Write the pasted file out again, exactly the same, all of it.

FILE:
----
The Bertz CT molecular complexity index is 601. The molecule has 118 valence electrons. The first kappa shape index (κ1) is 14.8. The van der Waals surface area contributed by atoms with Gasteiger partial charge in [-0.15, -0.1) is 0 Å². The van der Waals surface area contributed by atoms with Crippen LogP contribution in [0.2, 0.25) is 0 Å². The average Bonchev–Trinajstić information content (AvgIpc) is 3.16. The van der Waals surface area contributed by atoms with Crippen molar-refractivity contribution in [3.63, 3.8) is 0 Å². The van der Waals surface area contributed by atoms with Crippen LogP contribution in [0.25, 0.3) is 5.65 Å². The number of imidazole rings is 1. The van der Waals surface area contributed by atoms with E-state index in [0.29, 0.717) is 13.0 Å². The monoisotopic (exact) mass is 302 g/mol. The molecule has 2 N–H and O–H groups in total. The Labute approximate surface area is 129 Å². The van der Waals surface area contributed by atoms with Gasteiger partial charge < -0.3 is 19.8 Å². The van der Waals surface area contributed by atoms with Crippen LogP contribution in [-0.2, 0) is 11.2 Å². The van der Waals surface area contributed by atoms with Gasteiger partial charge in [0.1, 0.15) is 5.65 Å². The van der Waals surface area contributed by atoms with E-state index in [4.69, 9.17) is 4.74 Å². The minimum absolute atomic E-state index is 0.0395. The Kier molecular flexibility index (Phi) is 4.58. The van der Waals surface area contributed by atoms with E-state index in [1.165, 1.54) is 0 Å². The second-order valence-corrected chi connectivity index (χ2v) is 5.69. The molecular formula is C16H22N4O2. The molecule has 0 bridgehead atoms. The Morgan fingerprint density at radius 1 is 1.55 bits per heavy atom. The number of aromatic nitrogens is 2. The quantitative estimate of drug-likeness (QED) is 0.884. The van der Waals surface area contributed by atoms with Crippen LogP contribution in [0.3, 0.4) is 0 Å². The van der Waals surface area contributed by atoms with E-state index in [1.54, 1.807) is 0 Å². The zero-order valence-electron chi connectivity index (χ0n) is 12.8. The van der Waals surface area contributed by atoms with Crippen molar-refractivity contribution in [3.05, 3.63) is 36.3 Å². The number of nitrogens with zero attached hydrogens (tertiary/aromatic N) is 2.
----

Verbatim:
The Bertz CT molecular complexity index is 601. The molecule has 118 valence electrons. The first kappa shape index (κ1) is 14.8. The van der Waals surface area contributed by atoms with Gasteiger partial charge in [-0.15, -0.1) is 0 Å². The van der Waals surface area contributed by atoms with Crippen LogP contribution in [0.2, 0.25) is 0 Å². The average Bonchev–Trinajstić information content (AvgIpc) is 3.16. The van der Waals surface area contributed by atoms with Crippen molar-refractivity contribution in [3.63, 3.8) is 0 Å². The van der Waals surface area contributed by atoms with Crippen LogP contribution in [0.25, 0.3) is 5.65 Å². The number of imidazole rings is 1. The van der Waals surface area contributed by atoms with E-state index in [0.29, 0.717) is 13.0 Å². The monoisotopic (exact) mass is 302 g/mol. The molecule has 2 N–H and O–H groups in total. The Labute approximate surface area is 129 Å². The van der Waals surface area contributed by atoms with Gasteiger partial charge < -0.3 is 19.8 Å². The van der Waals surface area contributed by atoms with Crippen LogP contribution in [-0.2, 0) is 11.2 Å². The van der Waals surface area contributed by atoms with Gasteiger partial charge in [0.1, 0.15) is 5.65 Å². The van der Waals surface area contributed by atoms with E-state index in [4.69, 9.17) is 4.74 Å². The minimum absolute atomic E-state index is 0.0395. The Kier molecular flexibility index (Phi) is 4.58. The van der Waals surface area contributed by atoms with E-state index in [1.165, 1.54) is 0 Å². The second-order valence-corrected chi connectivity index (χ2v) is 5.69. The molecular formula is C16H22N4O2. The molecule has 0 bridgehead atoms. The Morgan fingerprint density at radius 1 is 1.55 bits per heavy atom. The number of aromatic nitrogens is 2. The quantitative estimate of drug-likeness (QED) is 0.884. The van der Waals surface area contributed by atoms with Crippen LogP contribution in [0.3, 0.4) is 0 Å². The van der Waals surface area contributed by atoms with E-state index in [1.54, 1.807) is 0 Å². The zero-order valence-electron chi connectivity index (χ0n) is 12.8. The van der Waals surface area contributed by atoms with Crippen molar-refractivity contribution in [3.05, 3.63) is 36.3 Å². The number of nitrogens with zero attached hydrogens (tertiary/aromatic N) is 2.